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The initial findings of WARN-ID’s first pilot research project “Development of a Real-Time Pathogen Surveillance System in Jordan” have recently been published in Nature Communications. The highly collaborative project began with a request early in the COVID-19 pandemic from Dr. Issa Abu-Dayyeh, head of Immunology and Research at Biolab Diagnostic Laboratories in Jordan to Dr. Andersen, Professor at the Scripps Research Institute and Director of Infectious Disease Genomics at the Scripps Research Translational Institute, to sequence SARS-CoV-2 samples collected in Jordan. At the time, Biolab was not able to perform the sequencing in-house due to financial, technical, and bioinformatic pipeline limitations. The request led to Biolab sending over 500 samples to the Andersen Lab to sequence and assist with the analyses and public release of sequenced genomes.

But Dr. Abu-Dayyeh envisioned overcoming Biolab’s limitations and performing the SARS-CoV-2 sequencing and analysis pipeline independently in the future. He was able to apply to the Centers for Research in Emerging Infectious Diseases (CREID) pilot research program, with Dr. Andersen as a mentor, to develop large-scale next-generation sequencing capabilities at Biolab. The successful application funded a one-year pilot project to sequence SARS-CoV-2 samples and analyze the emergence, evolution and spread of the virus in Jordan and throughout the Middle East.

As described in the Nature Communications article, strong regional connectivity of the Middle East drove both introduction risk and export risk of the virus—events that mainly stemmed from land-based travel while air travel restrictions were in place. By integrating genomic, epidemiological and travel data obtained between March 2020 and May 2021, viral transmission throughout the region was characterized. Results indicate that regional connectivity played a major role in the spread of the virus, driving both viral introduction and export risk. Freight transport was pinpointed as a likely source of viral introduction, due to the fact that incoming truck volume recovered to pre-pandemic levels from July 2020 onwards while air travel and private-based land travel remained limited.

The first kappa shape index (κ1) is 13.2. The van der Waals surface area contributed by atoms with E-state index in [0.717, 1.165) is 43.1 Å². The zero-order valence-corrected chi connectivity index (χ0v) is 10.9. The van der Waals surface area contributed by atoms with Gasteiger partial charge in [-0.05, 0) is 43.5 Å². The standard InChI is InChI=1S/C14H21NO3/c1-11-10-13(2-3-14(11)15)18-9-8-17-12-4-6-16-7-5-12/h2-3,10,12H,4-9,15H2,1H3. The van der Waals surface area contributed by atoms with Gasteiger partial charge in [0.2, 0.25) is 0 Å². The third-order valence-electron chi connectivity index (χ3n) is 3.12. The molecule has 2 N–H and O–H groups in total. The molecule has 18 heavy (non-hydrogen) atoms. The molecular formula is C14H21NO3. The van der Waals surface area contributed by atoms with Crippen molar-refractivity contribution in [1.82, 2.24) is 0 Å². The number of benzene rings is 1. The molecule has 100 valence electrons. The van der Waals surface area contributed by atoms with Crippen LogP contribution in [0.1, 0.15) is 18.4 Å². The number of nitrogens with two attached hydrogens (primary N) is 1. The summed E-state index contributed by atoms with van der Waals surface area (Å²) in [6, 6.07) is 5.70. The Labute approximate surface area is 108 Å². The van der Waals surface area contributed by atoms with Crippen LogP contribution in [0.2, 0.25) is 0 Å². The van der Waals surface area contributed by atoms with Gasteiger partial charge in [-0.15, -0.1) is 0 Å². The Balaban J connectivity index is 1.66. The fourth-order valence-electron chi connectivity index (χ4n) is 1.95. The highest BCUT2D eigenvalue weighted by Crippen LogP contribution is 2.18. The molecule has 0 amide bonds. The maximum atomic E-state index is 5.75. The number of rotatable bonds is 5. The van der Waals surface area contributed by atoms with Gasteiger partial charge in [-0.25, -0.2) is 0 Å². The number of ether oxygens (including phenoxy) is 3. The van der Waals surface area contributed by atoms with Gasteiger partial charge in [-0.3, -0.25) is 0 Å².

Dr. Andersen described the significance of these findings, “Before the study, it wasn’t entirely clear what was driving transmission dynamics in the Middle East, or how these relationships were changing over time in response to measures such as border closures and lockdowns.” Further, he states that by illuminating these drivers, “​​the policies that will be helpful in mitigating the virus in this specific part of the world” are also made apparent. 

Policies, such as expanding travel restrictions beyond a focus on air travel, which misses key land-based modes of transmission. “Our findings underscore that travel restrictions centered solely around air travel are not enough to effectively curb the virus. Strategies to slow viral spread should also manage risk from land-based travel—including commercial transport—especially in a region as interconnected as the Middle East,” says Dr. Abu-Dayyeh. 

The discoveries also highlight the importance of improved pandemic surveillance infrastructure across the entire globe such as the efforts lead by the CREID Network. Edyth Parker, a postdoctoral researcher in Andersen Lab and the first author of the study, illustrates this point, “Without robust efforts across all major global regions, we all become that much more vulnerable to the spread of the virus. If a certain area is dependent on another for tracking transmission dynamics, that severely limits how quickly—and as a result, how well—we can perform our public health efforts.”

With the help of the WARN-ID pilot project, Dr. Abu-Dayyeh has been able to develop next-generation sequencing capabilities at Biolab and is now independently driving SARS-CoV-2 surveillance in Jordan and the broader Middle East. The researchers will continue examining regional variants and immune dynamics there, as well as continue bolstering their public health response to track additional infectious diseases that pose serious threats to the world.